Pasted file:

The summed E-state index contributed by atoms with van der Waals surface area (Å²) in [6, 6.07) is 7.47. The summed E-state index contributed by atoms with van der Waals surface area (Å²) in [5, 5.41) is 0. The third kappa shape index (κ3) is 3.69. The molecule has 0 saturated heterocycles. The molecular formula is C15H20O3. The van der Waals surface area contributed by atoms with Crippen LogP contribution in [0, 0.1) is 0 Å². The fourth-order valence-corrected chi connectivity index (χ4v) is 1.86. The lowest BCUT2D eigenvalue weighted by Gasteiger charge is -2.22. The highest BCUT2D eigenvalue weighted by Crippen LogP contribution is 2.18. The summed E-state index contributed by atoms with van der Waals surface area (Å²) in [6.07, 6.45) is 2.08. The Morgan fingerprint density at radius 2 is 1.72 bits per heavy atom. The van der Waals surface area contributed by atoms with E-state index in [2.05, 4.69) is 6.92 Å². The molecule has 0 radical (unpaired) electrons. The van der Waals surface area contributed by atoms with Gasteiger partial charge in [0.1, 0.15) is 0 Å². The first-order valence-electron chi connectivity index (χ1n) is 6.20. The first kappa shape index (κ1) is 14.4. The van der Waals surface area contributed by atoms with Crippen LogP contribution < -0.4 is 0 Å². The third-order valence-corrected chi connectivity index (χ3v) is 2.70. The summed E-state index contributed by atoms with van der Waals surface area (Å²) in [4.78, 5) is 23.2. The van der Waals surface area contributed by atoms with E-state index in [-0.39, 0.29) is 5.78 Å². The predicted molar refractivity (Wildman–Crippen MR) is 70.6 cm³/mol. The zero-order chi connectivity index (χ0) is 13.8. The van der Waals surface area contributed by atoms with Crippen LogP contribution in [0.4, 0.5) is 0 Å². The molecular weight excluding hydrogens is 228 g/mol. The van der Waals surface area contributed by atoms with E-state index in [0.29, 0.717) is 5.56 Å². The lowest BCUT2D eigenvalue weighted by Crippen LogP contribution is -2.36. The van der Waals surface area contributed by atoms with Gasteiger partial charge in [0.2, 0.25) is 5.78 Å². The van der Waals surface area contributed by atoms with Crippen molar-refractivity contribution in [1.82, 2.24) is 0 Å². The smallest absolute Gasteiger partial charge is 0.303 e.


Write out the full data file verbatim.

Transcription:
The summed E-state index contributed by atoms with van der Waals surface area (Å²) in [6, 6.07) is 7.47. The summed E-state index contributed by atoms with van der Waals surface area (Å²) in [5, 5.41) is 0. The third kappa shape index (κ3) is 3.69. The molecule has 0 saturated heterocycles. The molecular formula is C15H20O3. The van der Waals surface area contributed by atoms with Crippen LogP contribution in [0, 0.1) is 0 Å². The fourth-order valence-corrected chi connectivity index (χ4v) is 1.86. The lowest BCUT2D eigenvalue weighted by Gasteiger charge is -2.22. The highest BCUT2D eigenvalue weighted by Crippen LogP contribution is 2.18. The summed E-state index contributed by atoms with van der Waals surface area (Å²) in [6.07, 6.45) is 2.08. The Morgan fingerprint density at radius 2 is 1.72 bits per heavy atom. The van der Waals surface area contributed by atoms with E-state index in [2.05, 4.69) is 6.92 Å². The molecule has 0 radical (unpaired) electrons. The van der Waals surface area contributed by atoms with Gasteiger partial charge in [0.1, 0.15) is 0 Å². The first-order valence-electron chi connectivity index (χ1n) is 6.20. The first kappa shape index (κ1) is 14.4. The van der Waals surface area contributed by atoms with Crippen LogP contribution < -0.4 is 0 Å². The third-order valence-corrected chi connectivity index (χ3v) is 2.70. The summed E-state index contributed by atoms with van der Waals surface area (Å²) in [4.78, 5) is 23.2. The van der Waals surface area contributed by atoms with E-state index in [-0.39, 0.29) is 5.78 Å². The predicted molar refractivity (Wildman–Crippen MR) is 70.6 cm³/mol. The zero-order chi connectivity index (χ0) is 13.8. The van der Waals surface area contributed by atoms with Crippen LogP contribution in [0.4, 0.5) is 0 Å². The molecular weight excluding hydrogens is 228 g/mol. The van der Waals surface area contributed by atoms with E-state index in [0.29, 0.717) is 5.56 Å². The lowest BCUT2D eigenvalue weighted by Crippen LogP contribution is -2.36. The van der Waals surface area contributed by atoms with Gasteiger partial charge in [0.2, 0.25) is 5.78 Å². The van der Waals surface area contributed by atoms with Crippen molar-refractivity contribution in [1.82, 2.24) is 0 Å². The smallest absolute Gasteiger partial charge is 0.303 e.